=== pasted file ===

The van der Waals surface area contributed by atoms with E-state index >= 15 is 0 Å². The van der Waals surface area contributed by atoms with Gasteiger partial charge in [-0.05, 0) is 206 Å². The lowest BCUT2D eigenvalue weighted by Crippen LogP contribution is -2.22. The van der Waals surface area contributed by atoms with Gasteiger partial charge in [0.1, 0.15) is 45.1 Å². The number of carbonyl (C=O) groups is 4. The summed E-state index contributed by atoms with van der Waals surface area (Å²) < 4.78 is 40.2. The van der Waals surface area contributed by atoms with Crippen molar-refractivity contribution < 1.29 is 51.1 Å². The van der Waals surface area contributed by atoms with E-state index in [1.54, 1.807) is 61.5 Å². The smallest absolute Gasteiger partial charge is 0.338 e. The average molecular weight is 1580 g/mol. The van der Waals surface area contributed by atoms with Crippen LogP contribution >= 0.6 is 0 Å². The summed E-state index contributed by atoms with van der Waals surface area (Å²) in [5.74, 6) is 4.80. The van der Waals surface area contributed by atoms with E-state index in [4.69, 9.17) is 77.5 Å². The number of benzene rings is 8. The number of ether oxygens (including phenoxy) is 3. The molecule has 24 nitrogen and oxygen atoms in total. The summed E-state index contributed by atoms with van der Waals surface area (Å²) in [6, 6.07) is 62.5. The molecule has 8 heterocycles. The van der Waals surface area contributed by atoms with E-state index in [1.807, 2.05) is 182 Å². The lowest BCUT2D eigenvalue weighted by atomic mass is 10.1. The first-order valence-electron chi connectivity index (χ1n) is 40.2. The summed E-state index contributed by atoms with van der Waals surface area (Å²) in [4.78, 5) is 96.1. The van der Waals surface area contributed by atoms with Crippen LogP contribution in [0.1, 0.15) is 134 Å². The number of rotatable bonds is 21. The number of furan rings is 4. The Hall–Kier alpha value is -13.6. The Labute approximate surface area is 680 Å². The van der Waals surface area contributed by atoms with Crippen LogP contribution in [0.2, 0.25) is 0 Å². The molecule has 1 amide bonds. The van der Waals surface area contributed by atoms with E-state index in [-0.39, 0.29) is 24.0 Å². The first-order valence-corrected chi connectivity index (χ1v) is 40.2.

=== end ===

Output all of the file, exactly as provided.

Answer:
The van der Waals surface area contributed by atoms with E-state index >= 15 is 0 Å². The van der Waals surface area contributed by atoms with Gasteiger partial charge in [-0.05, 0) is 206 Å². The lowest BCUT2D eigenvalue weighted by Crippen LogP contribution is -2.22. The van der Waals surface area contributed by atoms with Gasteiger partial charge in [0.1, 0.15) is 45.1 Å². The number of carbonyl (C=O) groups is 4. The summed E-state index contributed by atoms with van der Waals surface area (Å²) < 4.78 is 40.2. The van der Waals surface area contributed by atoms with Crippen molar-refractivity contribution < 1.29 is 51.1 Å². The van der Waals surface area contributed by atoms with E-state index in [1.54, 1.807) is 61.5 Å². The smallest absolute Gasteiger partial charge is 0.338 e. The average molecular weight is 1580 g/mol. The van der Waals surface area contributed by atoms with Crippen LogP contribution >= 0.6 is 0 Å². The summed E-state index contributed by atoms with van der Waals surface area (Å²) in [5.74, 6) is 4.80. The van der Waals surface area contributed by atoms with E-state index in [4.69, 9.17) is 77.5 Å². The number of benzene rings is 8. The number of ether oxygens (including phenoxy) is 3. The molecule has 24 nitrogen and oxygen atoms in total. The summed E-state index contributed by atoms with van der Waals surface area (Å²) in [6, 6.07) is 62.5. The molecule has 8 heterocycles. The van der Waals surface area contributed by atoms with E-state index in [1.807, 2.05) is 182 Å². The lowest BCUT2D eigenvalue weighted by atomic mass is 10.1. The first-order valence-electron chi connectivity index (χ1n) is 40.2. The summed E-state index contributed by atoms with van der Waals surface area (Å²) in [4.78, 5) is 96.1. The van der Waals surface area contributed by atoms with Crippen LogP contribution in [0.1, 0.15) is 134 Å². The number of rotatable bonds is 21. The number of furan rings is 4. The Hall–Kier alpha value is -13.6. The Labute approximate surface area is 680 Å². The van der Waals surface area contributed by atoms with Crippen LogP contribution in [0.2, 0.25) is 0 Å². The molecule has 1 amide bonds. The van der Waals surface area contributed by atoms with E-state index in [-0.39, 0.29) is 24.0 Å². The first-order valence-corrected chi connectivity index (χ1v) is 40.2.